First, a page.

Last Rights: Euthanasia, the Sanctity of Life, and the Law in the Netherlands and the Northern Territory of Australia
National University of Singapore (NUS) - Faculty of Law
International and Comparative Law Quarterly, Vol. 47, pp. 362-393, 1998
This article considers the legal status of end of life decisions at the close of the twentieth century. In particular, I consider the two major argu-ments against legalising active voluntary euthanasia: the 'sanctity of life' argument that intentionally killing an individual as part of his or her medical care is always wrong, and the 'slippery slope' argument that al-lowing a narrow exception to this rule will inevitably lead to undesired or unforeseen consequences. I argue that reducing the complex of issues raised by euthanasia to a black and white question of whether or not so-ciety should sanction intentional killing ignores prevailing attitudes to-wards patient autonomy and existing medical practice. I discuss the ex-amples of the Netherlands and the Northern Territory of Australia, and argue that the legislative framework adopted by the latter provides better safeguards than the case law that governs Dutch acceptance of the prac-tice. Now that this landmark legislation has been overridden by Federal legislation, it leaves a legal vacuum that will have to be filled by the incre-mental and unsatisfactory process of judicial law-making.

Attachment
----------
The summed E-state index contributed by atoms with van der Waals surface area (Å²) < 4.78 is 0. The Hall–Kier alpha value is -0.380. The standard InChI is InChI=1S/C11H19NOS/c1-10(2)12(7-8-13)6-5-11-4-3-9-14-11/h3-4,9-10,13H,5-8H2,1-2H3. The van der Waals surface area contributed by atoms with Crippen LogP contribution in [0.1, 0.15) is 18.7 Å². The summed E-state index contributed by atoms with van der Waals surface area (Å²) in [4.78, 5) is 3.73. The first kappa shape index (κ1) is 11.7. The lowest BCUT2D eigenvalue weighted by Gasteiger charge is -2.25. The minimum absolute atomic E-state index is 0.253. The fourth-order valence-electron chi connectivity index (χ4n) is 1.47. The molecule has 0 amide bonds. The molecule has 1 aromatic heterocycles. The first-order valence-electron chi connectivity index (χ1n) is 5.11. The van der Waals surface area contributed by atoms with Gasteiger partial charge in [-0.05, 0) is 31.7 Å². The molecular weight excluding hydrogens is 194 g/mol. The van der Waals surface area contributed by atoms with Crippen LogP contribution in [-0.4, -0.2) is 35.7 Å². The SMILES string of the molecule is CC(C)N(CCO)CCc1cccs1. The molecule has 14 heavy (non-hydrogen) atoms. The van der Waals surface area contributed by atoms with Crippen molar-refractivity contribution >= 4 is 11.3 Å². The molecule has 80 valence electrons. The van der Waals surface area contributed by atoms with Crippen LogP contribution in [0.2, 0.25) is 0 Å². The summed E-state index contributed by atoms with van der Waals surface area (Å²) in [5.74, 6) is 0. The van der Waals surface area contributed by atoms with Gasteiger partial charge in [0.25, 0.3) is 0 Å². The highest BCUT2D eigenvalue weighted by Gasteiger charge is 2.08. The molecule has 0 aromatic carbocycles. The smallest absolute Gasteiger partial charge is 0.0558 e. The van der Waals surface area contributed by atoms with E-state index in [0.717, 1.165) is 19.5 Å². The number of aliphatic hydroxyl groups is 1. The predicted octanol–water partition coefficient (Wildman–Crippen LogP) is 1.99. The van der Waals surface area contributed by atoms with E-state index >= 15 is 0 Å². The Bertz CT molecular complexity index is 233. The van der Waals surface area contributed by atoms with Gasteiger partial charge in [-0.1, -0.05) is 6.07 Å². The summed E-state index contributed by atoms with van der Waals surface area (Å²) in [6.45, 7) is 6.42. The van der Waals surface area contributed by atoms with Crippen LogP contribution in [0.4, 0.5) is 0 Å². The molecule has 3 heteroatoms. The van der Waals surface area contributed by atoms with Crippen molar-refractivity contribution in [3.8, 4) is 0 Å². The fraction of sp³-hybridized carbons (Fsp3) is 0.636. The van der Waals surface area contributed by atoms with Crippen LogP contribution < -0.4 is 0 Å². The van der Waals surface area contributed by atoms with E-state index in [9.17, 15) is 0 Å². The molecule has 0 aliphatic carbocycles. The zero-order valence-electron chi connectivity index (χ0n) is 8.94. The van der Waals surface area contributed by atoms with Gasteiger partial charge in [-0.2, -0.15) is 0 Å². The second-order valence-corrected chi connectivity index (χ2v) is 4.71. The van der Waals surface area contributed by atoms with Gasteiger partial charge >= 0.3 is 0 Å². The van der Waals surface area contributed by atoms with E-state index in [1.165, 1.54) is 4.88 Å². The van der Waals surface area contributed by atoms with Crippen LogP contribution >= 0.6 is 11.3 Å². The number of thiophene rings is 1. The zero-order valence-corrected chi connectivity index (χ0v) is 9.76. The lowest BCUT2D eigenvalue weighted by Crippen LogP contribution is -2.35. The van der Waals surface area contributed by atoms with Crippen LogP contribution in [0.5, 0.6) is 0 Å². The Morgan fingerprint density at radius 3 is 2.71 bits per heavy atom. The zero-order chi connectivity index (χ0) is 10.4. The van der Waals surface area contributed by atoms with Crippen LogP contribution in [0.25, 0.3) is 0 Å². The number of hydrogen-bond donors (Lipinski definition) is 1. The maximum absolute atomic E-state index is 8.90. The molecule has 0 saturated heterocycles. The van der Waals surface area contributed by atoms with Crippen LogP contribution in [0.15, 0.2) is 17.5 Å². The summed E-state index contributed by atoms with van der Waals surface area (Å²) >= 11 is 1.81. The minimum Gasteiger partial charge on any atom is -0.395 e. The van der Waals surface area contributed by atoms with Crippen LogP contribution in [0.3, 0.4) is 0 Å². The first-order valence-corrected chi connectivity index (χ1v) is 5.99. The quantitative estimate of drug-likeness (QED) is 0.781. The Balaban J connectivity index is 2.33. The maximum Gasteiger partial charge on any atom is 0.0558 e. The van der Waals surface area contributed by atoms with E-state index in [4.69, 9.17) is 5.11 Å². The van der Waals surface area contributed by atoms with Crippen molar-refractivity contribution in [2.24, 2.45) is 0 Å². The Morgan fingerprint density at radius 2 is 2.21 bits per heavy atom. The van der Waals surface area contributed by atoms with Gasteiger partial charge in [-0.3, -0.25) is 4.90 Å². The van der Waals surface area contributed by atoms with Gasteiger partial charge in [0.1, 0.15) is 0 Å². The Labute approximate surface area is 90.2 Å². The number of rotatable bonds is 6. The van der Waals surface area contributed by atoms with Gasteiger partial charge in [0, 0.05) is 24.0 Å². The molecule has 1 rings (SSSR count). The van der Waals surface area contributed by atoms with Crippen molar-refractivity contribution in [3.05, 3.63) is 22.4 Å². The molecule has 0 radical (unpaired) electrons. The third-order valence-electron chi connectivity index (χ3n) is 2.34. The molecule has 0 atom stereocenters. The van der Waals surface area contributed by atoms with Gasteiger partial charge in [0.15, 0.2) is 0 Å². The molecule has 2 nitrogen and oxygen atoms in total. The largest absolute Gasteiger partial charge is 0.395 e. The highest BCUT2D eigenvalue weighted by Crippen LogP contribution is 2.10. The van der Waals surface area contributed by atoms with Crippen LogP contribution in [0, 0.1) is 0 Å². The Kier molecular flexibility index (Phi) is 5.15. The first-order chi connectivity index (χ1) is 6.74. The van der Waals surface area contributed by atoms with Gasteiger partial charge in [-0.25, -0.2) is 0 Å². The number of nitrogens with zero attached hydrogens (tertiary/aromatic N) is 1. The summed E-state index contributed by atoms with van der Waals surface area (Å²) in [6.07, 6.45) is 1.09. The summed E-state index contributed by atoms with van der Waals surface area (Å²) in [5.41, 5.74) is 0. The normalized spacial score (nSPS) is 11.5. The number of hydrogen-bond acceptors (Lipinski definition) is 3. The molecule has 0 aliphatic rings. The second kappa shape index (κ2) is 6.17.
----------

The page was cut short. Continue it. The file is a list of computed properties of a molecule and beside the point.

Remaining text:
Number of Pages in PDF File: 39
Keywords: euthanasiaAccepted Paper Series
Date posted: April 7, 2008
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